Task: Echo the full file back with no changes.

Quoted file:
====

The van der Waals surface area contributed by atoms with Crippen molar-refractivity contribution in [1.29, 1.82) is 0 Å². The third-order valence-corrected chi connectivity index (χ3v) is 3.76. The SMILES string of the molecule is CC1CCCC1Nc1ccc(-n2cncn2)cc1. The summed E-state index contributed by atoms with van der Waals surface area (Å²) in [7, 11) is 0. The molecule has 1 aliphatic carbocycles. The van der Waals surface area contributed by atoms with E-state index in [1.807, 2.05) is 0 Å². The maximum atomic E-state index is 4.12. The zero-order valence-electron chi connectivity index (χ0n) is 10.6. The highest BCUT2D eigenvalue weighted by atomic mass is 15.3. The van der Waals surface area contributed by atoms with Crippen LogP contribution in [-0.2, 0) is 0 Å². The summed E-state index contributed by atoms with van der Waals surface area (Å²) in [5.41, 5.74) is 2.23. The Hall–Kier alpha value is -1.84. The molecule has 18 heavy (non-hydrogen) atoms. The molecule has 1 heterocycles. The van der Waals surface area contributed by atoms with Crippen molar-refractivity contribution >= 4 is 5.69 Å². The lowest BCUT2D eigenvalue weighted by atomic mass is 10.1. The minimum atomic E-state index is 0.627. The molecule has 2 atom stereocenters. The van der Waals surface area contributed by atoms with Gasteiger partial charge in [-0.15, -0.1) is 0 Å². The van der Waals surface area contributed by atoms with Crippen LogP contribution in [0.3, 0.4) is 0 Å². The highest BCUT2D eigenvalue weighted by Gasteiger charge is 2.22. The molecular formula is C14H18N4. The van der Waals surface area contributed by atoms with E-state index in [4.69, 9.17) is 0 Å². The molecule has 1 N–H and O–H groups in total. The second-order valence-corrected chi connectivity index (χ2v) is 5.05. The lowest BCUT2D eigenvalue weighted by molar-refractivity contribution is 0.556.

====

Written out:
The van der Waals surface area contributed by atoms with Crippen molar-refractivity contribution in [1.29, 1.82) is 0 Å². The third-order valence-corrected chi connectivity index (χ3v) is 3.76. The SMILES string of the molecule is CC1CCCC1Nc1ccc(-n2cncn2)cc1. The summed E-state index contributed by atoms with van der Waals surface area (Å²) in [7, 11) is 0. The molecule has 1 aliphatic carbocycles. The van der Waals surface area contributed by atoms with E-state index in [1.807, 2.05) is 0 Å². The maximum atomic E-state index is 4.12. The zero-order valence-electron chi connectivity index (χ0n) is 10.6. The highest BCUT2D eigenvalue weighted by atomic mass is 15.3. The van der Waals surface area contributed by atoms with Crippen LogP contribution in [-0.2, 0) is 0 Å². The summed E-state index contributed by atoms with van der Waals surface area (Å²) in [5.41, 5.74) is 2.23. The Hall–Kier alpha value is -1.84. The molecule has 18 heavy (non-hydrogen) atoms. The molecule has 1 heterocycles. The van der Waals surface area contributed by atoms with Crippen molar-refractivity contribution >= 4 is 5.69 Å². The lowest BCUT2D eigenvalue weighted by atomic mass is 10.1. The minimum atomic E-state index is 0.627. The molecule has 2 atom stereocenters. The van der Waals surface area contributed by atoms with Gasteiger partial charge in [-0.15, -0.1) is 0 Å². The van der Waals surface area contributed by atoms with Crippen LogP contribution in [0.3, 0.4) is 0 Å². The highest BCUT2D eigenvalue weighted by Gasteiger charge is 2.22. The molecular formula is C14H18N4. The van der Waals surface area contributed by atoms with E-state index in [4.69, 9.17) is 0 Å². The molecule has 1 N–H and O–H groups in total. The second-order valence-corrected chi connectivity index (χ2v) is 5.05. The lowest BCUT2D eigenvalue weighted by molar-refractivity contribution is 0.556.